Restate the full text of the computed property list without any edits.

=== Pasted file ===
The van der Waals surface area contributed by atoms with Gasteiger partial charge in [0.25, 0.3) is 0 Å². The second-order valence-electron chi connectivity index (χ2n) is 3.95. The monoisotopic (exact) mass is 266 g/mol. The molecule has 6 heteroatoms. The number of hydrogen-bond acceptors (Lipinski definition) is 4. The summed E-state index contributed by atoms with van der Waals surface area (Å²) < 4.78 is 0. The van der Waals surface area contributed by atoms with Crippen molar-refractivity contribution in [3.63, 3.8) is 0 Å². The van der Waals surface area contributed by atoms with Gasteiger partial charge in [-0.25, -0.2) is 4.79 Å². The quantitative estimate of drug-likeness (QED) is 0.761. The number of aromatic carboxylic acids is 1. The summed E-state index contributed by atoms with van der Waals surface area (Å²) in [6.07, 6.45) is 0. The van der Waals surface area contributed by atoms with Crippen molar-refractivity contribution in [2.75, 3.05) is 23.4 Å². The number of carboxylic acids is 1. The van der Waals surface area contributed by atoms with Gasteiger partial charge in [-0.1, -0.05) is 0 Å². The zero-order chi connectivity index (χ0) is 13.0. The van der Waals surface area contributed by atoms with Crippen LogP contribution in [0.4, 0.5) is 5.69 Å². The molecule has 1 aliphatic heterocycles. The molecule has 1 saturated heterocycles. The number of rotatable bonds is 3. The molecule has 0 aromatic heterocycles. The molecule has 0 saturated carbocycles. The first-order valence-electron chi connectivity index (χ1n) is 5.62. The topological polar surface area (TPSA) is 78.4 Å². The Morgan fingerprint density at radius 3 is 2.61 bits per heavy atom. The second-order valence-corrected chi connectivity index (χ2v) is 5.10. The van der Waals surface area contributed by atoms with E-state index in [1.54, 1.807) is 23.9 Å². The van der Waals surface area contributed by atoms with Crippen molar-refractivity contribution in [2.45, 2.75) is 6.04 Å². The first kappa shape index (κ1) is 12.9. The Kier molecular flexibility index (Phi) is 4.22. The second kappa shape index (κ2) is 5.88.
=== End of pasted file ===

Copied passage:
The van der Waals surface area contributed by atoms with Gasteiger partial charge in [0.25, 0.3) is 0 Å². The second-order valence-electron chi connectivity index (χ2n) is 3.95. The monoisotopic (exact) mass is 266 g/mol. The molecule has 6 heteroatoms. The number of hydrogen-bond acceptors (Lipinski definition) is 4. The summed E-state index contributed by atoms with van der Waals surface area (Å²) < 4.78 is 0. The van der Waals surface area contributed by atoms with Crippen molar-refractivity contribution in [3.63, 3.8) is 0 Å². The van der Waals surface area contributed by atoms with Gasteiger partial charge in [-0.25, -0.2) is 4.79 Å². The quantitative estimate of drug-likeness (QED) is 0.761. The number of aromatic carboxylic acids is 1. The summed E-state index contributed by atoms with van der Waals surface area (Å²) in [6.07, 6.45) is 0. The van der Waals surface area contributed by atoms with Crippen molar-refractivity contribution in [2.75, 3.05) is 23.4 Å². The number of carboxylic acids is 1. The van der Waals surface area contributed by atoms with Gasteiger partial charge in [-0.1, -0.05) is 0 Å². The zero-order chi connectivity index (χ0) is 13.0. The van der Waals surface area contributed by atoms with Crippen LogP contribution in [0.4, 0.5) is 5.69 Å². The molecule has 1 aliphatic heterocycles. The molecule has 1 saturated heterocycles. The number of rotatable bonds is 3. The molecule has 0 aromatic heterocycles. The molecule has 0 saturated carbocycles. The first-order valence-electron chi connectivity index (χ1n) is 5.62. The topological polar surface area (TPSA) is 78.4 Å². The Morgan fingerprint density at radius 3 is 2.61 bits per heavy atom. The second-order valence-corrected chi connectivity index (χ2v) is 5.10. The van der Waals surface area contributed by atoms with E-state index in [1.54, 1.807) is 23.9 Å². The van der Waals surface area contributed by atoms with Crippen molar-refractivity contribution in [2.45, 2.75) is 6.04 Å². The first kappa shape index (κ1) is 12.9. The Kier molecular flexibility index (Phi) is 4.22. The second kappa shape index (κ2) is 5.88.